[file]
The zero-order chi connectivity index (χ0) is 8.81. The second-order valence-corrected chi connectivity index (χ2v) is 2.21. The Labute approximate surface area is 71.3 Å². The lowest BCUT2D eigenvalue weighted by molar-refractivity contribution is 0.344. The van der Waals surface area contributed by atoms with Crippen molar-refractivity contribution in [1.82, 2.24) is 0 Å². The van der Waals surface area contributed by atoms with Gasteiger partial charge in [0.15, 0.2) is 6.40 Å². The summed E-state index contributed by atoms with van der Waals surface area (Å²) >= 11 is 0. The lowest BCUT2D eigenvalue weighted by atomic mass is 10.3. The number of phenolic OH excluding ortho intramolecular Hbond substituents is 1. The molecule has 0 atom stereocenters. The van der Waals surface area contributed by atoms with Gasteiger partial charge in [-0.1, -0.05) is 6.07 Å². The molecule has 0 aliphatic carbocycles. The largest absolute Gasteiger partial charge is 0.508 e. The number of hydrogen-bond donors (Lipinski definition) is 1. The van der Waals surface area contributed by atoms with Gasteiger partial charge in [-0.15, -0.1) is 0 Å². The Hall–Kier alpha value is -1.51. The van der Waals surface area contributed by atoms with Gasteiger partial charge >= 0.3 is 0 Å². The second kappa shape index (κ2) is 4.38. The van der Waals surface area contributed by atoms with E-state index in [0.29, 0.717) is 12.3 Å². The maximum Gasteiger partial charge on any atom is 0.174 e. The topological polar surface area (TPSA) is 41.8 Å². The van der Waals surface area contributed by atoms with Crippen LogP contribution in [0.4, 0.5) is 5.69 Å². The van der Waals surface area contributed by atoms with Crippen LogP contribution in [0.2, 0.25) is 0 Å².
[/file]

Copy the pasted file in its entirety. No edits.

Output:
The zero-order chi connectivity index (χ0) is 8.81. The second-order valence-corrected chi connectivity index (χ2v) is 2.21. The Labute approximate surface area is 71.3 Å². The lowest BCUT2D eigenvalue weighted by molar-refractivity contribution is 0.344. The van der Waals surface area contributed by atoms with Crippen molar-refractivity contribution in [1.82, 2.24) is 0 Å². The van der Waals surface area contributed by atoms with Gasteiger partial charge in [0.15, 0.2) is 6.40 Å². The summed E-state index contributed by atoms with van der Waals surface area (Å²) >= 11 is 0. The lowest BCUT2D eigenvalue weighted by atomic mass is 10.3. The number of phenolic OH excluding ortho intramolecular Hbond substituents is 1. The molecule has 0 atom stereocenters. The van der Waals surface area contributed by atoms with Gasteiger partial charge in [-0.1, -0.05) is 6.07 Å². The molecule has 0 aliphatic carbocycles. The largest absolute Gasteiger partial charge is 0.508 e. The number of hydrogen-bond donors (Lipinski definition) is 1. The van der Waals surface area contributed by atoms with Gasteiger partial charge in [-0.15, -0.1) is 0 Å². The Hall–Kier alpha value is -1.51. The van der Waals surface area contributed by atoms with Gasteiger partial charge >= 0.3 is 0 Å². The second kappa shape index (κ2) is 4.38. The van der Waals surface area contributed by atoms with E-state index in [0.29, 0.717) is 12.3 Å². The maximum Gasteiger partial charge on any atom is 0.174 e. The topological polar surface area (TPSA) is 41.8 Å². The van der Waals surface area contributed by atoms with Crippen LogP contribution in [0.4, 0.5) is 5.69 Å². The van der Waals surface area contributed by atoms with Crippen LogP contribution in [0.2, 0.25) is 0 Å².